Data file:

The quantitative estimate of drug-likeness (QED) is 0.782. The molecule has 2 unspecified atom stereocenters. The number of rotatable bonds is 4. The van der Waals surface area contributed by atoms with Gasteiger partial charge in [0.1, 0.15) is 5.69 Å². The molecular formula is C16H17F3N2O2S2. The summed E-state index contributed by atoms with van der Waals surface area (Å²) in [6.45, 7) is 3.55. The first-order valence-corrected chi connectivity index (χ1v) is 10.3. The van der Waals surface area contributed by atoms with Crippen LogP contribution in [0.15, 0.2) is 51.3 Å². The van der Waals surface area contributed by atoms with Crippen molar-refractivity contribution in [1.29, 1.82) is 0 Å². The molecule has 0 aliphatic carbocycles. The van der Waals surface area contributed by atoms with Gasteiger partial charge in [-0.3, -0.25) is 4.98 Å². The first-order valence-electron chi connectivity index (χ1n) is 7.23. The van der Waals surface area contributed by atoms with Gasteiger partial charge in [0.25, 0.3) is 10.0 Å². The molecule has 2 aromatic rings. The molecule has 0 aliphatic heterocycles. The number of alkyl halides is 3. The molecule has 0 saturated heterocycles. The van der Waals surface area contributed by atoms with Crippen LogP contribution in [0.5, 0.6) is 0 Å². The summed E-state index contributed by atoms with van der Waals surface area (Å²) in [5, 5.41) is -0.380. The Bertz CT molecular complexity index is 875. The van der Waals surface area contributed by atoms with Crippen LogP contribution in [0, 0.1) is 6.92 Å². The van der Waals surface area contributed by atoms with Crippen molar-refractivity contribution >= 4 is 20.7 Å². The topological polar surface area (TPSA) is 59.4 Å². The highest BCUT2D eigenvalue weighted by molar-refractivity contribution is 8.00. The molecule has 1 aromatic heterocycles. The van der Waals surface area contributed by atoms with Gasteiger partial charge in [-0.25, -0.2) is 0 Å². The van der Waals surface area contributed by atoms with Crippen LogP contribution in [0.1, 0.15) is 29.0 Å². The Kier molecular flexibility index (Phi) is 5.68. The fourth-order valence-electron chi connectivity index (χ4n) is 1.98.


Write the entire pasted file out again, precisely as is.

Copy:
The quantitative estimate of drug-likeness (QED) is 0.782. The molecule has 2 unspecified atom stereocenters. The number of rotatable bonds is 4. The van der Waals surface area contributed by atoms with Gasteiger partial charge in [0.1, 0.15) is 5.69 Å². The molecular formula is C16H17F3N2O2S2. The summed E-state index contributed by atoms with van der Waals surface area (Å²) in [6.45, 7) is 3.55. The first-order valence-corrected chi connectivity index (χ1v) is 10.3. The van der Waals surface area contributed by atoms with Crippen LogP contribution in [0.15, 0.2) is 51.3 Å². The van der Waals surface area contributed by atoms with Crippen molar-refractivity contribution in [1.29, 1.82) is 0 Å². The molecule has 0 aliphatic carbocycles. The van der Waals surface area contributed by atoms with Gasteiger partial charge in [-0.3, -0.25) is 4.98 Å². The first-order valence-electron chi connectivity index (χ1n) is 7.23. The van der Waals surface area contributed by atoms with Gasteiger partial charge in [0.25, 0.3) is 10.0 Å². The molecule has 2 aromatic rings. The molecule has 0 aliphatic heterocycles. The number of alkyl halides is 3. The molecule has 0 saturated heterocycles. The van der Waals surface area contributed by atoms with Crippen LogP contribution in [0.5, 0.6) is 0 Å². The summed E-state index contributed by atoms with van der Waals surface area (Å²) in [5, 5.41) is -0.380. The Bertz CT molecular complexity index is 875. The van der Waals surface area contributed by atoms with Crippen LogP contribution in [0, 0.1) is 6.92 Å². The van der Waals surface area contributed by atoms with Crippen molar-refractivity contribution >= 4 is 20.7 Å². The topological polar surface area (TPSA) is 59.4 Å². The highest BCUT2D eigenvalue weighted by molar-refractivity contribution is 8.00. The molecule has 1 aromatic heterocycles. The van der Waals surface area contributed by atoms with Gasteiger partial charge in [-0.25, -0.2) is 0 Å². The van der Waals surface area contributed by atoms with Crippen LogP contribution in [0.1, 0.15) is 29.0 Å². The Kier molecular flexibility index (Phi) is 5.68. The fourth-order valence-electron chi connectivity index (χ4n) is 1.98.